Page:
All About Jazz needs your help and we have a deal. Pay $20 and we'll hide those six pesky Google ads that appear on every page, plus this box and the slideout box on the right for a full year! You'll also fund website expansion.
To paraphrase filmmaker Jean-Luc Godard, there's a fine line between making political music and making music politically. The members of Henry Cow understood the difference, and that's why their work has aged more gracefully than the once-revolutionary rants of so much "protest" rock.
Cow was first linked to the Canterbury Scene and later to the variegated Rock in Opposition circle. Their albums strongly resemble the more serious-minded efforts of Frank Zappa, specifically the cut-and-paste mélange of garage rock and woodwind-heavy chamber music on Uncle Meat (1969). However, unlike Zappa, who viewed the money-driven recording industry as fodder for decidedly marketable satire, Henry Cow's founders were explicitly anti-capitalist.
A vehement espousal of solidarity could not preclude an ever-fluctuating lineup: at various points, the core unit of Fred Frith (guitar), Tim Hodgkinson (keyboards and reeds), Chris Cutler (drums) and John Greaves (bass) was joined by Geoff Leigh (sax) and Lindsay Cooper (reeds). A collaboration with the avant-rock trio Slapp Happy yielded the assimilation of vocalist Dagmar Krause.
Having signed to Virgin in the early 1970s, the band was admittedly no cash cow for the label, which dropped them after releasing the 1976 double LP Concerts. Culled from a variety of performances, the album captures Henry Cow in its totality, as a radical collective that wrote and performed demanding pieces while flirting with pop music of a twisted ilk.
Alternating between tightly structured compositions and freeform extemporization, Concerts finds Cow grazing through a medley from a John Peel session, teaming with Robert Wyatt for a beautifully hypnotic version of his "Little Red Riding Hood Hits the Road," and extracting all manner of bizarre sounds from their instruments on improvisations like "Oslo." Frith in particular justifies his status as experimental rock royalty.
The voice of Dagmar Krause can be majestic or terrifying, and she manages both on Cutler and Frith's "Beautiful as the Moon, Terrible as an Army with Banners." Her presence is so engaging that the cringeworthy lyrics about "workmen seizing the future" can be forgiven.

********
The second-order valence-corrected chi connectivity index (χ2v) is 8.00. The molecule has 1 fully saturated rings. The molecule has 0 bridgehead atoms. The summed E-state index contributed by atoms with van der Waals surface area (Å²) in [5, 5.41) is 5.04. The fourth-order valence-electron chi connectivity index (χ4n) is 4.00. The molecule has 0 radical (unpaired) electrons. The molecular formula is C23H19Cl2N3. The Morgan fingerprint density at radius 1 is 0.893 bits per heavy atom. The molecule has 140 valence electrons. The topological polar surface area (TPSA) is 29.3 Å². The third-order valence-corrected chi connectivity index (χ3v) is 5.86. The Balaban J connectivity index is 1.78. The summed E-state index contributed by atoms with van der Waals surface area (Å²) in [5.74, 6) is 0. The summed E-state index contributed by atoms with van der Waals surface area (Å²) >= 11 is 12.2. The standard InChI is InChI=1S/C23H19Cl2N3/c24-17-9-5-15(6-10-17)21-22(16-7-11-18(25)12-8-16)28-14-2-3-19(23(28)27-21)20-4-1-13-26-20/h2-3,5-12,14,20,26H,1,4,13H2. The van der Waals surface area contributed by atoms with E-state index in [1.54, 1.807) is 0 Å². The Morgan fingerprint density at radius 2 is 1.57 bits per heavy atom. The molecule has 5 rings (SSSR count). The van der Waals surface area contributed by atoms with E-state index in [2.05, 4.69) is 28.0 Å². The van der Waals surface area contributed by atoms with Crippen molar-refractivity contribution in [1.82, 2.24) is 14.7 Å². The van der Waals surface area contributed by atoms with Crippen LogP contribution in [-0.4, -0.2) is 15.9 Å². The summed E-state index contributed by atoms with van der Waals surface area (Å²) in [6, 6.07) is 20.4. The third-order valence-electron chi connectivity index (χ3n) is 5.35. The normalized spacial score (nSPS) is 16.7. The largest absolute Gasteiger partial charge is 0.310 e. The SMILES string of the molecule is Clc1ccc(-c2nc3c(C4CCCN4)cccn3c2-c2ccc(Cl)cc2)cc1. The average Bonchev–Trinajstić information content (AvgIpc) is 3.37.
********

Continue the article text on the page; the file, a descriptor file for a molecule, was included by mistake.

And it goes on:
The live renditions of album cuts have an unbridled looseness that was absent in the original studio versions; the sound quality ranges from excellent to very good, a testament to Bob Drake's impeccable remastering job. A Swedish interview and journal excerpt included in the liner notes provide some valuable historical context.
Concerts is a welcome reissue from ReR Megacorp, which began life as Cutler's own label in the aftermath of the band's dissolution. The album may not be an ideal taster for Henry Cow neophytes, but casual and committed fans alike are advised to milk it for all it's worth.
Track Listing: CD1: Beautiful As The Moon, Terrible As An Army With Banners; Nirvana For Mice; The Ottawa
Song; Gloria Gloom; Beautiful As The Moon (Reprise); Bad Alchemy; Little Red Riding Hood
Hits The Road; Ruins; Groningen; Groningen Again. CD2: Oslo (Tracks 1-8); Off The Map;
Cafť Royal; Keeping Warm In Winter/Sweet Heart Of Mine; Udine.
Personnel: Lindsay Cooper: bassoon, flute, oboe, piano, recorder; Chris Cutler: drums, piano; Dagmar Krause: voice, piano; Fred Frith: guitar, piano, violin, xylophone; John Greaves: bass, celeste, voice, piano; Tim Hodgkinson: organ, piano, clarinet, alto saxophone. Geoff Leigh: tenor and soprano saxophone, flute, clarinet, recorder (CD2:9-11) Robert Wyatt: voice (CD1:6,7).
Jazz is a continuing revelation. The best show I ever attended was the
Roots Picnic at Penn's Landing in Philadelphia, or was it Robert
Glasper's Experiment at Lincoln Center, or was it Chick Corea with
Brian Blade at Oberlin College? Most of all I enjoy playing guitar and
composing beats with my Brooklyn-based group Space Captain.